Theoretically "loser pays" could dissuade some legitimate plaintiffs from bringing suits that they would have a hard time proving; but it would prevent the much more widespread evil of innocent defendants being compelled to pay up rather than face the costs of a hollow victory after a drawn-out lawsuit.

It's also the rule in every other country. And it seems analogous to the rule about false witnesses in the Bible: If you bear false witness against someone else, you suffer the punishment you would have brought upon them.

Capping Damages: If actual damages are proven, they should be paid, no matter how high they are. That is part of recompensing the innocent and punishing the guilty. Arbitrary caps on nebulous items like pain and suffering might be less problematic, since you cannot put a monetary value on those anyway.

But capping punitive damages is less important than seeing that they are used only in appropriate cases. Punitive damages are supposed to be used only when evil conduct is shown. They should never be used for mere negligence. Nor should they be used except for personal injuries; for economic injuries, compensation is enough.

Abolishing Joint and Several Liability: Joint and several liability means that if four people caused you damage, and you only sue one of them (who was at most 10% at fault), you can recover 100% of your damages from them. They then have the possibility of recovering the rest of those damages from the other culpable parties, but in reality probably won't because whatever considerations kept you from suing the others (they don't have any money or aren't easily subject to suit) will probably keep the defendant from recovering, too.

Here the two objectives of justice come into conflict. We can either ensure full compensation of the victim, or punish the guilty party only in proportion to his fault, but not both. In my opinion (I think DOB still differs with me on this) the latter goal is more important. Life sometimes prevents us from recovering all that justice might demand. But if we force a party to pay damages of which he is not guilty, we have used our legal system to perpetuate a second injustice. And remember that these "evil corporations" that are always being held liable because they have the money are employers and producers of goods--damage to them creates damage to countless others. If they deserve to be put out of business because of their malfeasance, fine. But businesses should not be punished merely because they have money and are easy to sue.

This all reminds me of the story of an American lawyer who was guest teaching a class in an Italian law school. At the end, a group of students approached him and one asked, "Is it true that in America if you fall down on the sidewalk you can sue and win a lot of money?" The American replied that it was. The students began talking excitedly in Italian. The American asked, "What--do you all want to go to America to be lawyers now?" "No," replied the spokesman, "We want to go to America and fall down on sidewalks!"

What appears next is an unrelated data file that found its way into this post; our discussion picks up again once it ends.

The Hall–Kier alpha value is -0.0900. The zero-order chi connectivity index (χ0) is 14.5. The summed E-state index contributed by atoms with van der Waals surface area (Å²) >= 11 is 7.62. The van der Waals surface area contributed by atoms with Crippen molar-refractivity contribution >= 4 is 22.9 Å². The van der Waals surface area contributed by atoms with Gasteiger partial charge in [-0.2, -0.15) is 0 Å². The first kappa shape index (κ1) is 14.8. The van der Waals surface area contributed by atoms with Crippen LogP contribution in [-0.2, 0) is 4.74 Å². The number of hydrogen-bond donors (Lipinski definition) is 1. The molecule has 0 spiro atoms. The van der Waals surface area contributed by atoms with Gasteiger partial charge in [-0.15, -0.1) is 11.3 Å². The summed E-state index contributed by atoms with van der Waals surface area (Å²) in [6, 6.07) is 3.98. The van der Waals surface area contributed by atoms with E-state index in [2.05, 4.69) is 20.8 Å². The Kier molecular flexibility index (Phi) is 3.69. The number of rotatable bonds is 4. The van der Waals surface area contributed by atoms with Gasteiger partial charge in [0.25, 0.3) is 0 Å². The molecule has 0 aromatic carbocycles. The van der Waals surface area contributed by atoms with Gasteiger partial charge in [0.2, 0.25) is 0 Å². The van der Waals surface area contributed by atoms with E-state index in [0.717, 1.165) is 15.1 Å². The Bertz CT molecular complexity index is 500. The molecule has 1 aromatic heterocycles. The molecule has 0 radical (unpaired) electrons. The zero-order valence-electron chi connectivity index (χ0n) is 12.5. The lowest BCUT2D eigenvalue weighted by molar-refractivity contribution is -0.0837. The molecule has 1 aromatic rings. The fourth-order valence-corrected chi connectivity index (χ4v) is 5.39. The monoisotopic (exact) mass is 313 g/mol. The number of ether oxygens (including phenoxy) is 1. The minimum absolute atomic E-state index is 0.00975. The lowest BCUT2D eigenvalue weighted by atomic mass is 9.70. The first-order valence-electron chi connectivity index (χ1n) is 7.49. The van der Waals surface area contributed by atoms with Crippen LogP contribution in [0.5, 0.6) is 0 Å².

I Blocked John Stossel's Limo
Last night we drove up to Columbus to a very elegant event celebrating the Buckeye Institute's 10th anniversary. John Stossel spoke (not Jim Tressel, a football coach, which was what DOB thought I had said).

DOB gave me the task of picking where to sit, which is always a delicate task in a crowd. The temptation is to either find a place with someone you know and sit by them (in which case you never meet anybody new) or to pick a place at an empty table and see who comes (but if the room is already mostly full, chances are good you'll be stuck by yourselves). I picked a half-way full table as near the middle of the room as we could get without getting into the tables reserved for groups.

It turned out that the gentleman whom DOB sat next to was someone whom he had worked on an opposing campaign from nearly a decade ago. And who lives just a short distance from where he works now. Soon they were swapping political critiques and tales like old cronies.

Stossel's speech was good (thoughts thereby inspired in a later post), and dinner was good, but we did not win the giveaway of a chartered flight for eight to Atlantic City. Oh well.

DOB was trying walking with a cane for the first time since the latest injury. We were pleased with it overall--it looked more distinguished than crutches and nobody blamed me for beating up on him. However, it made walking slower and more painstaking than with crutches, and we accidentally parked on a relatively distant side of the hotel. Plus, the hotel driveway was paved in bricks, which looked elegant but were awkward to walk on.